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Monday, December 15, 2014

Is Wales getting a worse deal than the other nations?

There is an interesting article in this morning's Western Mail reporting on proposals by Alan Trench, one of the country’s leading constitutional experts. He has published a blueprint for how the different nations of the UK can work together at a time when the constitution is in a state of flux.

Mr. Trench believes that Wales get a “worse” deal than any of the other nations from the loose arrangements that determine how governments work together:

Mr Trench is concerned that UK ministers are in charge of resolving disputes – even when the UK Government is involved in the disagreement. He argues that Whitehall departments do not run the risk of sanctions if they fail to respond to grievances.

In his report, he claims this skews politics in favour of the UK Government and results in less accountability and poorer policies.

Key proposals include:

- Having an “independent and impartial” person or group of people resolve disputes;
- Introducing a more “structured” relationship between the Welsh and UK governments, with the Wales Office and the Minister for Government Business in Cardiff playing a more active role in managing relations.
- The creation of a “dedicated secretariat” for Joint Ministerial Council meetings which would be “independent of any government” and;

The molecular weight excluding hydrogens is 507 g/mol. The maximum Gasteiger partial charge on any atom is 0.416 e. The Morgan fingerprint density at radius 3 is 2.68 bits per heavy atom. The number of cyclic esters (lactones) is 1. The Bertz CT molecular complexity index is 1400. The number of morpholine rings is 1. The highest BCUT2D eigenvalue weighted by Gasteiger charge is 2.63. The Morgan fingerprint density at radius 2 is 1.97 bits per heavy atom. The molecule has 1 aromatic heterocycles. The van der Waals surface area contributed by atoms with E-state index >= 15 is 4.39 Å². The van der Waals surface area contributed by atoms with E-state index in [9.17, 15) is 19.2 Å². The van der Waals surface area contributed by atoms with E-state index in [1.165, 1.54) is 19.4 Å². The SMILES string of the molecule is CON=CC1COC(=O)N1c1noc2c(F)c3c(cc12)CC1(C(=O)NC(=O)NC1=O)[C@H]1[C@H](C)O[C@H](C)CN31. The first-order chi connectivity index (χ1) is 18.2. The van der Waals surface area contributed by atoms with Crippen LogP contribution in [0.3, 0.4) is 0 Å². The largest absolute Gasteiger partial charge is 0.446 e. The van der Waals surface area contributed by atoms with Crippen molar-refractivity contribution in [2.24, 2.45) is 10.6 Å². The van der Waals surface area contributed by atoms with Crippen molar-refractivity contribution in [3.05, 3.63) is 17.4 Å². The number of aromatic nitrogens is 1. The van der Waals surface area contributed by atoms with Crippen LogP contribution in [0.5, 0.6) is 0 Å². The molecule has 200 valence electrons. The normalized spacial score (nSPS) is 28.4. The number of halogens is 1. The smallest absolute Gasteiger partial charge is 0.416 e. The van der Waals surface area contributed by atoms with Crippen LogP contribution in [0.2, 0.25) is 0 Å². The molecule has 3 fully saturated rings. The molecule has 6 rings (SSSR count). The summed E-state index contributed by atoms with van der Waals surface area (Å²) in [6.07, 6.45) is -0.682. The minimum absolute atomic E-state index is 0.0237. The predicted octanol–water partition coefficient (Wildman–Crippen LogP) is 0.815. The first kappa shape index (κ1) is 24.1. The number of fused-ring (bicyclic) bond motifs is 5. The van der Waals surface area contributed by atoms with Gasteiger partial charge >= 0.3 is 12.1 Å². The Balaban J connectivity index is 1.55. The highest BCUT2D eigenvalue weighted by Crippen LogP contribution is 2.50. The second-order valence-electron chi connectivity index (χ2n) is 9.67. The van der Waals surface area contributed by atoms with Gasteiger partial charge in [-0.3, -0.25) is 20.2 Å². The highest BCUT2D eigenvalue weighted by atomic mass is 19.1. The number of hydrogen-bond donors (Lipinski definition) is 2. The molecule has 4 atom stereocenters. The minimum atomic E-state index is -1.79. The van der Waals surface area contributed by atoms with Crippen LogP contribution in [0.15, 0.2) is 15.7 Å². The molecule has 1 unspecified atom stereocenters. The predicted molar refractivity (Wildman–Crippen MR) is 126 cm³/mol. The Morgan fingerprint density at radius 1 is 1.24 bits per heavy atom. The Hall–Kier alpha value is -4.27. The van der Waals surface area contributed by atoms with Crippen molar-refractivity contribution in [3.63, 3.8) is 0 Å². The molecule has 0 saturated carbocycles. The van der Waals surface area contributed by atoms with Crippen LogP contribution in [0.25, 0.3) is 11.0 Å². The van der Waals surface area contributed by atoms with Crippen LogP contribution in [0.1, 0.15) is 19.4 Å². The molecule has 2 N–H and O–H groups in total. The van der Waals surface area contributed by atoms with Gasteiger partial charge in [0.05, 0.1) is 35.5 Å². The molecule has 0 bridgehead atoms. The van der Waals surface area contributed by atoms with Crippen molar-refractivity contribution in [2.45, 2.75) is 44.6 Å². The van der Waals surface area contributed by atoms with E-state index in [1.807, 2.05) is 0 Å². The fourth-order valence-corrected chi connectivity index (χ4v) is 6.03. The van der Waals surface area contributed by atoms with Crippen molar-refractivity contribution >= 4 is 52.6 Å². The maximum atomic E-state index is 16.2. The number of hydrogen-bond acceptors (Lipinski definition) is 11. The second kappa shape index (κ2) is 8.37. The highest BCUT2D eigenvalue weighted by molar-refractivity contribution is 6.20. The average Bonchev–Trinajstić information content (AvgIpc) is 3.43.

- Launching a devolution committee at Westminster to ensure greater coherence.

Mr Trench said: “The UK’s system of managing intergovernmental relations is fundamental to making devolution work, but it is simply not fit for purpose. It fails to recognise the way the UK’s territorial constitution works, and leaves the ball very largely in Whitehall’s court.

“This affects all three devolved governments, but hits Wales worse than the others. The UK Government needs to take a much more engaged approach rather than allowing the situation to drift along, or treat devolved governments as nuisances or adversaries.”

He concludes his report: “Is the UK Government willing to make a series of changes, some minor but some major, and some which will involve a measure of political difficulty or even embarrassment, in order to achieve those outcomes?

“Is the UK Government sufficiently committed to the union, not just in a rhetorical way but in substance, to do what is necessary to make that union function better and to help its citizens understand why they have the structure of government that they do, with some things being done differently across the UK and some things being similar or the same?

“An enhanced approach to intergovernmental relations, which improves the substance of governance but also enables the UK Government to provide symbolic answers to those questions, is a keystone of enabling devolution to work as a sustainable, durable and effective form of democratic government.”

These are all important questions and desperately need to be addressed in any discussion on future constitutional arrangements.
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